(3) What Will Become of Us: Pandemic Ethics, Structural Injustice, and Social Change

(Fall 2022 with possibility of renewal for Spring 2023) Faculty Supervisor: Jonathan H. Marks, Professor of Bioethics, Humanities, Law, and Philosophy

We all want to forget about COVID-19. But the pandemic is still with us, and the coronavirus continues to mutate. Other infectious diseases have also been identified as being of international concern, most recently so-called “monkey pox.” The World Health Organization predicts that there will be four pandemics this century. How ought we to live in this world? And what can and should we expect of our governments, other institutions, and each other? These topics will be explored in a collection of lyrical essays written for a general audience. You can read more about this project here and more about the advisor (who is also a human rights lawyer). This book is aimed at a general audience so it will not be heavily footnoted. But you will have the opportunity to work with the advisor to build appendices with further reading materials. You will also be assigned discrete research tasks—for example, collating articles from past issues of the New York Times demonstrating the reluctance of the U.S. government to acknowledge the impact of the 1918–19 flu pandemic, and comparing this with the coverage of COVID and monkey pox (among others). In addition, you will be given an opportunity to research other parts of the project that are of greatest interest to you. So please indicate in your letter which pandemic-related topics/issues are of special interest to you, as well as explaining why you wish to work on this project and describing your relevant experience and qualifications. The advisor may also ask you to provide further materials and/or to attend a brief interview to learn more about you and determine if you are a good fit for this project. If you have questions about this project, please email the advisor at marks@psu.edu.

(4) Children, Youth, and Media in International and Global Conflict Zones (Fall 2022 and Spring 2023) Faculty Supervisor: Yael Warshel, Assistant Professor of Telecommunications

The Children, Youth, and Media in International and Global Conflict Zones Initiative explores how media may be used to play meaningful roles in the lives of young people in conflict zones. Given that demographically, children and youth are most impacted by armed conflict, the initiative focuses on exploring best practices for using media (as artifact, intervention, and content) to aid and empower them. Selected Fellows will work in the Children, Media and Conflict Zones Lab under the direct supervision of Yael Warshel, Assistant Professor in the Bellisario College of Communications, Rock Ethics Research Associate, and Affiliated Faculty of International Affairs, Comparative and International Education, and African and Middle East Studies. Involvement in the lab will provide opportunities to learn about major debates surrounding refugee youth, educational access, social media, communication rights, public opinion, social-psychological and biological effects, and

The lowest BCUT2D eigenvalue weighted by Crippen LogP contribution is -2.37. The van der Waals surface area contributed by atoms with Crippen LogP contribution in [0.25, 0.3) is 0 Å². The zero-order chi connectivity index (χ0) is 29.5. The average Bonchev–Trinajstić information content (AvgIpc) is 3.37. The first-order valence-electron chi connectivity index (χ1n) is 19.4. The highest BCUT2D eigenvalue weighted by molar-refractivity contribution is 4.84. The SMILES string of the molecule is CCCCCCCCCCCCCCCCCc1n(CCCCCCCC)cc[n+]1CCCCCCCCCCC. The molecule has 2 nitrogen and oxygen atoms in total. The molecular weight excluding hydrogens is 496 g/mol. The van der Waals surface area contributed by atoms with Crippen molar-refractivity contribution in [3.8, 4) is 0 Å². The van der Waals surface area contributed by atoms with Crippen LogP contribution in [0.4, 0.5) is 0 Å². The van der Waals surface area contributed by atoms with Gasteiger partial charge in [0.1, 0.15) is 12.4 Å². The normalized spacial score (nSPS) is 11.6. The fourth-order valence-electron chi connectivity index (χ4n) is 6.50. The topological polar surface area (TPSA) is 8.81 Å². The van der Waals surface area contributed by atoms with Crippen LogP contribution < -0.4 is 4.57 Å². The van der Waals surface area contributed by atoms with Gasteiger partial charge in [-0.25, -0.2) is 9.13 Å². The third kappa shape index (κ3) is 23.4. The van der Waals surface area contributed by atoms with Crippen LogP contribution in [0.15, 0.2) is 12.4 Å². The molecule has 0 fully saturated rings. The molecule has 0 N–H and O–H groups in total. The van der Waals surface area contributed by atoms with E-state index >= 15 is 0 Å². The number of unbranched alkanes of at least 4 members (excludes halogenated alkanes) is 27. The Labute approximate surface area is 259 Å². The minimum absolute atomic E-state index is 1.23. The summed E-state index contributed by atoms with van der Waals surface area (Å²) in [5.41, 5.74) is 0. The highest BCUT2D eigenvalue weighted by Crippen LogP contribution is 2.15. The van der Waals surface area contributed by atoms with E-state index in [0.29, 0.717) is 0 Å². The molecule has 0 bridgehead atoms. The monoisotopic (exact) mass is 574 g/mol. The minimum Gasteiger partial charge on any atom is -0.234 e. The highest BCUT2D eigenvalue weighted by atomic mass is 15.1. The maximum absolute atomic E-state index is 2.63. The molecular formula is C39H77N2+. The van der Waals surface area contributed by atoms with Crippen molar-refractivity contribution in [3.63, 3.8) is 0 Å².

understanding about and practice in research methods. Separate of that, there may also be opportunities to become involved in public outreach. More information about the lab can be found here: https://bellisario.psu.edu/research/centers/children-media-and-conflict-zones-lab. Promising applicants will be called in for a Zoom interview.

In greater detail, selected applicants will assist with projects exploring (1) the role media may play in helping or empowering children and youth in conflict zones internationally, (2) how Sahrawi refugee youth, specifically, use media technologies to navigate their education, displacement, and the Western Sahara conflict within global human rights-based contexts, and/or (3) how media interventions influence conflict zones and/or refugee children’s political opinions, inter-group attitudes, and/or age them biologically. Fellows will analyze secondary literature and related statistical data to provide theoretical frameworks and background for these various lab projects, including to situate primary data. Literature to be analyzed include that about (1) education, media, technology and communication and other human rights, to be used for situating educational, lifestyle, and media-use decisions made by Sahrawi refugee youth, (2) inter-group communication and psychological and biological stress, to quantify the long-term biological effects of growing-up refugee, and (3) comparative international, global, conflict, gender, family, youth and children studies, to map out theoretical frameworks and promote policy and practice about young people, media and international and global conflict. RAs fluent in Arabic, Spanish or French, may be asked to read relevant academic literature in their respective languages and synthesize into English. Those fluent in Arabic and/or Spanish may also be asked to (4) work with primary data collection, e.g. by assisting with translation and transcription of previously conducted interviews with Sahrawis and by helping to conduct future interviews. Finally, RAs may be asked to (5) coordinate lab meetings and/or events to promote policy-relevant outreach.